My career path has been an unusual one. I started as a secretary on Wall Street, worked my way up in my firm’s investment banking group and then stepped back to become an equity research analyst. Eight years later, I quit that job to produce a TV show and write a children’s book, but I ended up blogging about work/life issues and co-founding a hedge fund backed by a man I’d met at church. It’s not what you’d call a traditional corporate trajectory. But perhaps that’s the new normal.
In the United States and many other developed, capitalist countries, the idea of a “company man” (or woman) with a job for life has long been outdated. According to the US Bureau of Labor Statistics, the median job tenure for American workers age 25 or older has held steady at about five years since 1983, and for men it has slightly declined.
Career change isn’t as easily documented, because it’s harder to define than a job switch. But many economists and sociologists think that these bigger shifts are becoming more common, and case studies to support that hypothesis abound.
Consider Liz Brown, once a hard-charging law firm partner who left Fish & Richardson to become executive director of an angel investment network and a professor. Then there’s Alex McClung, whose 23-year career has spanned 15 diverse roles at six different health care companies; and Heather Coughlin, who started her career in equity sales at Goldman Sachs, helped it launch a third-party research subsidiary, and is now CEO of a mother-and-baby support, education and retail chain.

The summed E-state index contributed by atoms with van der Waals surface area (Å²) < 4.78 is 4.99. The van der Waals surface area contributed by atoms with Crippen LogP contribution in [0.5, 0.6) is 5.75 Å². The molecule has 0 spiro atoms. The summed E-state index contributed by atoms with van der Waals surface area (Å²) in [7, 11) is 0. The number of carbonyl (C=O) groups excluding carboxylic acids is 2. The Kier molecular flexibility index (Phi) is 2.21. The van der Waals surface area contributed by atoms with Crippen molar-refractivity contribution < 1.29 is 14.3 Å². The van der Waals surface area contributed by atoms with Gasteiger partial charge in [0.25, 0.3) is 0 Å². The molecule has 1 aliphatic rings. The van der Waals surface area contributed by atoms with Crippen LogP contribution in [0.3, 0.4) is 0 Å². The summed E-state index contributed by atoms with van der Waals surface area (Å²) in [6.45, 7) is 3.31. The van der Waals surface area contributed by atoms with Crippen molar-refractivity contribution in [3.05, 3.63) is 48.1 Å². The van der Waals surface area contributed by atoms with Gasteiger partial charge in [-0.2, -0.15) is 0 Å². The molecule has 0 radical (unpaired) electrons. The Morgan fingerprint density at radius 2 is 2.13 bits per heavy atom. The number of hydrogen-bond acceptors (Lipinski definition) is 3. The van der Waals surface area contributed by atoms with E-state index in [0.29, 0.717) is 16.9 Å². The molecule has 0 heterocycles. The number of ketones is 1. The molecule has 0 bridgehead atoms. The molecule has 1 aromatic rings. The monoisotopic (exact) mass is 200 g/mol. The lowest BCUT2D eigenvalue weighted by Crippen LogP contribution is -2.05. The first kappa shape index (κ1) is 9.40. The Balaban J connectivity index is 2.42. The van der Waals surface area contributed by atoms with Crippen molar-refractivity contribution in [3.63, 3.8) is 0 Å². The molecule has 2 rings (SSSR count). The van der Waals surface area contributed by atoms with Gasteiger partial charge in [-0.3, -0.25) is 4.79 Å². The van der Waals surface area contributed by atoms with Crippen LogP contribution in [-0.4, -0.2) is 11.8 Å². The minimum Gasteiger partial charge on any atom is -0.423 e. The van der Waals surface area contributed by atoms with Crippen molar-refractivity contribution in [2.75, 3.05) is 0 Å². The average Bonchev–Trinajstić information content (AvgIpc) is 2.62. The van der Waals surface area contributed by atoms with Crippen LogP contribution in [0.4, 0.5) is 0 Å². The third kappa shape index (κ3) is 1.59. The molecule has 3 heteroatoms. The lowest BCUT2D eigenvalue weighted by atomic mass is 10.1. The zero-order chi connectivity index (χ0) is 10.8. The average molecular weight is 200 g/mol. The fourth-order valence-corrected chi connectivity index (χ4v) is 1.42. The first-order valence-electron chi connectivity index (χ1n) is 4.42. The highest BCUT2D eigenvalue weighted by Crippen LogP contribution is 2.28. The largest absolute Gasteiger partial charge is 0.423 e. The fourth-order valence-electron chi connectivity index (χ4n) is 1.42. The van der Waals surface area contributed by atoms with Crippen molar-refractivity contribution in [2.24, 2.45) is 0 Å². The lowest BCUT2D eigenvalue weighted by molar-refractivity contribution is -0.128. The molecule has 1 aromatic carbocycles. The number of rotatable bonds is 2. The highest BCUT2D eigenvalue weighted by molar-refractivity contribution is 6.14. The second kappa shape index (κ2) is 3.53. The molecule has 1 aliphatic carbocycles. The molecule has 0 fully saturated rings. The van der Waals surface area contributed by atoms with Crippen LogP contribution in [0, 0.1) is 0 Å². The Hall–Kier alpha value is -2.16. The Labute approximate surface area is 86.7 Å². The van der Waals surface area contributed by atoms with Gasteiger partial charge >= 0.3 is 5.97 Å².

It’s hard to make sense of seemingly wanton – yet ultimately rewarding – career choices like those, until you consider the theories of the man I met in church: Clayton M. Christensen.
Christensen is the father of disruptive innovation – the idea that the most successful innovations are those that create new markets and value networks, thereby upending existing ones. Our investment fund focuses on disruptive stocks, and it has outperformed relevant indexes by a sizable margin over the past decade.
I believe that disruption can also work on a personal level, not just for entrepreneurs who launch disruptive companies but for people who work within and move between organisations. Zigzagging career paths may be common now, but the people who zigzag best don’t do it randomly.
Not everyone has to abandon the traditional path, of course. But if as an individual you’ve reached a plateau or you suspect you won’t be happy at the top rung of the ladder you’re climbing, you should disrupt yourself for the same reasons that companies must.
First and foremost, you need to head off the competition. As you continue to improve along the dimensions of performance that the employment market has historically valued, you risk overshooting demands. What you do reliably, if not brilliantly well, can be done just as effectively by many peers – and perhaps more swiftly and affordably by up-and-comers.
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